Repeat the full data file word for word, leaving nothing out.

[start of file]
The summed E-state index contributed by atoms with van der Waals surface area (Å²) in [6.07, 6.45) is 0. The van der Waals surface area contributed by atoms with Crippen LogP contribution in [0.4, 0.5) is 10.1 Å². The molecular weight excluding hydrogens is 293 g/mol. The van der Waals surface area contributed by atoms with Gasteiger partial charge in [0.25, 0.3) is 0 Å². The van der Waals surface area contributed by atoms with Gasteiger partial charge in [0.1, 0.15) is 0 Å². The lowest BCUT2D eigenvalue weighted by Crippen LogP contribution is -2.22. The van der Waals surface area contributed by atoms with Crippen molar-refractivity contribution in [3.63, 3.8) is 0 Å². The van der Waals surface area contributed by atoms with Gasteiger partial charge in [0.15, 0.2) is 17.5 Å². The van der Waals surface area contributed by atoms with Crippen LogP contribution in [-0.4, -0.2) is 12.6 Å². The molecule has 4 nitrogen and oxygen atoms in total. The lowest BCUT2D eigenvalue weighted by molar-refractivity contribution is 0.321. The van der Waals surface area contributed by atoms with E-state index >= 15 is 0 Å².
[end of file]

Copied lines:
The summed E-state index contributed by atoms with van der Waals surface area (Å²) in [6.07, 6.45) is 0. The van der Waals surface area contributed by atoms with Crippen LogP contribution in [0.4, 0.5) is 10.1 Å². The molecular weight excluding hydrogens is 293 g/mol. The van der Waals surface area contributed by atoms with Gasteiger partial charge in [0.25, 0.3) is 0 Å². The van der Waals surface area contributed by atoms with Gasteiger partial charge in [0.1, 0.15) is 0 Å². The lowest BCUT2D eigenvalue weighted by Crippen LogP contribution is -2.22. The van der Waals surface area contributed by atoms with Crippen molar-refractivity contribution in [3.63, 3.8) is 0 Å². The van der Waals surface area contributed by atoms with Gasteiger partial charge in [0.15, 0.2) is 17.5 Å². The van der Waals surface area contributed by atoms with Crippen LogP contribution in [-0.4, -0.2) is 12.6 Å². The molecule has 4 nitrogen and oxygen atoms in total. The lowest BCUT2D eigenvalue weighted by molar-refractivity contribution is 0.321. The van der Waals surface area contributed by atoms with E-state index >= 15 is 0 Å².